Firing line 

As an industry, we haven't been very good at communicating

As an industry, we haven't been very good at communicating

Catherine Stewart is serious about closing the gender savings gap.

As head of individual pension propositions at Scottish Widows, she has been working on promoting greater flexibility in pension products in a bid to encourage a new wave of female savers.

In total, she has spent the past 21 years at Scottish Widows in a variety of proposition and communication roles, leading a number of development teams specialising in investments and individual pensions.

Since April 2017, she has been working on proposition development across a range of individual propositions, including annuities, retirement planning and decumulation. But her drive to encourage women to better engage with their finances started much earlier in her career. 

“When I left university, I joined a graduate training programme with Sun Life Assurance Society in Bristol within their customer services area, where I saw first hand what customers were putting into their pensions, and some of the issues they would have,” Ms Stewart says. After moving on to marketing and communications, she realised what the biggest barrier to savings was. “As an industry, we haven’t been very good at communicating with people,” she explains.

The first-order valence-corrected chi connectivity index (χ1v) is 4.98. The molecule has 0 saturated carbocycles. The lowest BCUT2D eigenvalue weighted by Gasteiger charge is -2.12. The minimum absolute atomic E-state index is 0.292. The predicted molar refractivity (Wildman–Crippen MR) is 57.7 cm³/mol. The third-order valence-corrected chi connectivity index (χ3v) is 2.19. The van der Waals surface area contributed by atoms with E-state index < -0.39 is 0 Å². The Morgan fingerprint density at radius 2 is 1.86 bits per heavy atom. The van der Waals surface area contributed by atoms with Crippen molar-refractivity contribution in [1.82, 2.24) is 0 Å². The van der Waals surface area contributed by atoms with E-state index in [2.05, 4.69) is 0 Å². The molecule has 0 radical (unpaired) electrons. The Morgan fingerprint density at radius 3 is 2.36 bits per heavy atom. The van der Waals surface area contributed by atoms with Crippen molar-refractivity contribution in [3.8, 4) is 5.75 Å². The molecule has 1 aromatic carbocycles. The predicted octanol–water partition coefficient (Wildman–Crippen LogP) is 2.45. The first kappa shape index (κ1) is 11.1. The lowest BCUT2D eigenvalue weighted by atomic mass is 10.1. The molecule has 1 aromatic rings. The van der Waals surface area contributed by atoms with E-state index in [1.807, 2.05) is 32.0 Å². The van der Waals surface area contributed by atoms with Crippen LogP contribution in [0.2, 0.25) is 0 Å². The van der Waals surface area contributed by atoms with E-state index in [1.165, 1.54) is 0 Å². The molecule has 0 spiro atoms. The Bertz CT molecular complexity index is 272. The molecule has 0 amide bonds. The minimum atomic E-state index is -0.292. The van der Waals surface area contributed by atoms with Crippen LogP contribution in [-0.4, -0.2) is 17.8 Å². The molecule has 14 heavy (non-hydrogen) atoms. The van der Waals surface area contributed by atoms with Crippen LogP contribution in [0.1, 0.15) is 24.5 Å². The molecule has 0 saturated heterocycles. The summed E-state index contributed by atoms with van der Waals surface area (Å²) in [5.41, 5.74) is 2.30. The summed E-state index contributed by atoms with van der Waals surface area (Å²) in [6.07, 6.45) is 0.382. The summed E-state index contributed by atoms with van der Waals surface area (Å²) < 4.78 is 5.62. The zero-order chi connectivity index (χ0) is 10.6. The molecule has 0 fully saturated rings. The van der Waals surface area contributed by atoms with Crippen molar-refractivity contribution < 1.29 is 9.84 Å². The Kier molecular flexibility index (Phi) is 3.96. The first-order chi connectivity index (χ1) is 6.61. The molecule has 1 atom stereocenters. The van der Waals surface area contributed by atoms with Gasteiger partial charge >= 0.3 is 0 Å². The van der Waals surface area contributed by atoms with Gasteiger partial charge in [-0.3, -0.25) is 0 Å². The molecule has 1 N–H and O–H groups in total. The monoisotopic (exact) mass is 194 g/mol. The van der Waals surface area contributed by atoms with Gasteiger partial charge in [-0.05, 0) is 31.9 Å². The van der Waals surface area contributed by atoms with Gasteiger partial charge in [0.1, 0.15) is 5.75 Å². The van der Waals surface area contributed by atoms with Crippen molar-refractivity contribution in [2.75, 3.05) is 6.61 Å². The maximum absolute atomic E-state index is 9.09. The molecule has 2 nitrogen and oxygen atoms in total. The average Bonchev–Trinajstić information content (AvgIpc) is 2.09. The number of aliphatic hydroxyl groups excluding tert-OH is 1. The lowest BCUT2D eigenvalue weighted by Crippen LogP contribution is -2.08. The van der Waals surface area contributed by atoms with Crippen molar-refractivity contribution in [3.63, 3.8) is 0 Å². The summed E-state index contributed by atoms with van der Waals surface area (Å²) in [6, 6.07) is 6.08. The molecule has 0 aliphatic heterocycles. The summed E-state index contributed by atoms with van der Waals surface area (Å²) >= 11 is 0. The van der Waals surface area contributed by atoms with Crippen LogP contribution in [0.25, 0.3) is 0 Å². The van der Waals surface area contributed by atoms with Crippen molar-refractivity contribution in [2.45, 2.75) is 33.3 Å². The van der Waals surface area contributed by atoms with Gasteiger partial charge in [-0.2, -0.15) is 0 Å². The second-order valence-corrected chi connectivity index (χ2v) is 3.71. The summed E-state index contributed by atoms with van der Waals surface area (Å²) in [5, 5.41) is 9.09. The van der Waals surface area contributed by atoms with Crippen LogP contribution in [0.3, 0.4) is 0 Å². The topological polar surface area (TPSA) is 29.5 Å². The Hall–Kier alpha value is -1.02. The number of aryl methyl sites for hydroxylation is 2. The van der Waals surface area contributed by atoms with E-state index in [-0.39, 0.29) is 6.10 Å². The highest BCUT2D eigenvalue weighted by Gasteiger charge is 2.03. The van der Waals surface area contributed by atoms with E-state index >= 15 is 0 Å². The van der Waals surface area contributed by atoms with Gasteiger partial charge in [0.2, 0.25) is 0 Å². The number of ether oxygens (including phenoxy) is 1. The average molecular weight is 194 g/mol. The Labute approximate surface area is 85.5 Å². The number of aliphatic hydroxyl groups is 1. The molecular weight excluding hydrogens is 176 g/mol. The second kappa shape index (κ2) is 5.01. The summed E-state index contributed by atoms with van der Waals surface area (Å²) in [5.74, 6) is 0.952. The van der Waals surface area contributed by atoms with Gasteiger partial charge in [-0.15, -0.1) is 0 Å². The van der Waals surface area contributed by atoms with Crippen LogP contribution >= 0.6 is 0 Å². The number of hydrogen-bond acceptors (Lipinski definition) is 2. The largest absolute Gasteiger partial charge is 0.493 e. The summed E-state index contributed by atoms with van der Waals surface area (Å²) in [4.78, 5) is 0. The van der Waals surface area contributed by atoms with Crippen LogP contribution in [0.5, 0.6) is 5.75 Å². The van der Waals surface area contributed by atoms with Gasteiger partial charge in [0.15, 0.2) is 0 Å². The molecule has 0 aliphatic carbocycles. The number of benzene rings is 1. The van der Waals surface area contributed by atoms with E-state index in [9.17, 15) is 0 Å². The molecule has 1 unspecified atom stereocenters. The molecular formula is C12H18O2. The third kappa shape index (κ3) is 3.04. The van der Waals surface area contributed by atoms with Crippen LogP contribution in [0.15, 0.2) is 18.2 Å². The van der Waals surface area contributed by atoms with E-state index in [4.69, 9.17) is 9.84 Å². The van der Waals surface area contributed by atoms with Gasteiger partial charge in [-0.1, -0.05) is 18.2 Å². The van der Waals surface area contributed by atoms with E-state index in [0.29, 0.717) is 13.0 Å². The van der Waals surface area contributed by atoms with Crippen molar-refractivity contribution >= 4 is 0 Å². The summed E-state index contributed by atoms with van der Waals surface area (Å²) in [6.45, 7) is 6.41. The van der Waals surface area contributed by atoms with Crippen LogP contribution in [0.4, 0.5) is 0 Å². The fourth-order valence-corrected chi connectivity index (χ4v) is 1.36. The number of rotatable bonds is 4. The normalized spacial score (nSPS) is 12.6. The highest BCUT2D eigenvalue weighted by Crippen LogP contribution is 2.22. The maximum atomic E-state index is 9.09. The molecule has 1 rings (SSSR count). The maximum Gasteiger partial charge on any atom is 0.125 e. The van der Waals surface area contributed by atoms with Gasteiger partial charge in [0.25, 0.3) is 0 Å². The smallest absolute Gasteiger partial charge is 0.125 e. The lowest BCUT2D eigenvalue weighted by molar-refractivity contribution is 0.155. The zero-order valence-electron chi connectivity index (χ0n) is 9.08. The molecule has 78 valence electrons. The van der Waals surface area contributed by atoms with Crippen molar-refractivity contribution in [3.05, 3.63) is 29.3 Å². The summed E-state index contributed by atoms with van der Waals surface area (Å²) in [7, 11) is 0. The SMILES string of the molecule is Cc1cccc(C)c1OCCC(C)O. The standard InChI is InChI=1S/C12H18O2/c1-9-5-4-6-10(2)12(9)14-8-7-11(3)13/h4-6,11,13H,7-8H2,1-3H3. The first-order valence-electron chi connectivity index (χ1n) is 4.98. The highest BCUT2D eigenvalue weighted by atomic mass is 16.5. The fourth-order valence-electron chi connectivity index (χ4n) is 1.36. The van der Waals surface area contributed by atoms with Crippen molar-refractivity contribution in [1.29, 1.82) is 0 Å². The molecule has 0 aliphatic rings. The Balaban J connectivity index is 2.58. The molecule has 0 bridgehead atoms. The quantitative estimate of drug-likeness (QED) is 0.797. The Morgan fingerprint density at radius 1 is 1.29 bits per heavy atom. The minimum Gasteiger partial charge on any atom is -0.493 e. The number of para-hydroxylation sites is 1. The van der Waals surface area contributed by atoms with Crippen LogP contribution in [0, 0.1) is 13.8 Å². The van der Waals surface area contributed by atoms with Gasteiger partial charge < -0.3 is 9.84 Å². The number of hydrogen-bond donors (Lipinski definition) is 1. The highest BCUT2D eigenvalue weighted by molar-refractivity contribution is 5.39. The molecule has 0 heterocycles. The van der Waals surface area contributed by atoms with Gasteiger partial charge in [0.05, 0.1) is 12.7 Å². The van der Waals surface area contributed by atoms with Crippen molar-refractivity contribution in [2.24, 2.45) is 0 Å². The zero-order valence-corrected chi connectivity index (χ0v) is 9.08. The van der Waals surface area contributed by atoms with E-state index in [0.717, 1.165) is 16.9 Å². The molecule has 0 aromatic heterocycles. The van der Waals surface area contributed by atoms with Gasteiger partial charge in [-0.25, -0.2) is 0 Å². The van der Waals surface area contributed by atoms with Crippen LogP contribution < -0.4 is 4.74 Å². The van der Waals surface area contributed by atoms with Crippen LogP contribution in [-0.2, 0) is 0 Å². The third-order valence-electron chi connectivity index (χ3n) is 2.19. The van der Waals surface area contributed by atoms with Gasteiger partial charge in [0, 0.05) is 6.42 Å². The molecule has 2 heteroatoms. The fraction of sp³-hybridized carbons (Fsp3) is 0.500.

Engagement

According to Ms Stewart, the industry communicates with “a very technical hat on”, reinforcing the perception that pensions are incredibly complex. This is discouraging to many women. So, one of the things she has been working on at Scottish Widows is simplifying the communications sent out to customers, particularly through the workplace.

“We’ve found the employer has a big role to play when it comes to engaging people with their pensions and savings, and so we produce a lot of material for employers to give their staff,” she says.

However, she notes the culture of ‘British reserve’ is also to blame for the lack of engagement around pensions and savings.

Hoping to address this, Ms Stewart has become more involved in the Scottish Widows annual Women and Retirement Report – spearheading it the past four years. Now in its 14th year, the report highlights the many challenges faced by women.

She explains the incentive behind the report was “the recognition that if people are to secure futures and a comfortable retirement – but aren’t saving enough – then we must try and quantify that and understand people’s savings habits”.

Each year, Scottish Widows use the report’s findings to support calls for policy changes to make pensions more inclusive.

“We are encouraged by the Department for Work and Pensions’ automatic enrolment review – in particular, lowering the age limit to 18 and scrapping the lower earnings limit in qualifying earnings so that contributions can be paid from the very first pound earned,” Ms Stewart notes.

Emergency cash withdrawals

Speaking at the launch of the Women and Retirement Report 2018, which was held at Westminster on October 31, Ms Stewart said the findings highlight that a lack of flexibility in pensions is actually a barrier to saving.

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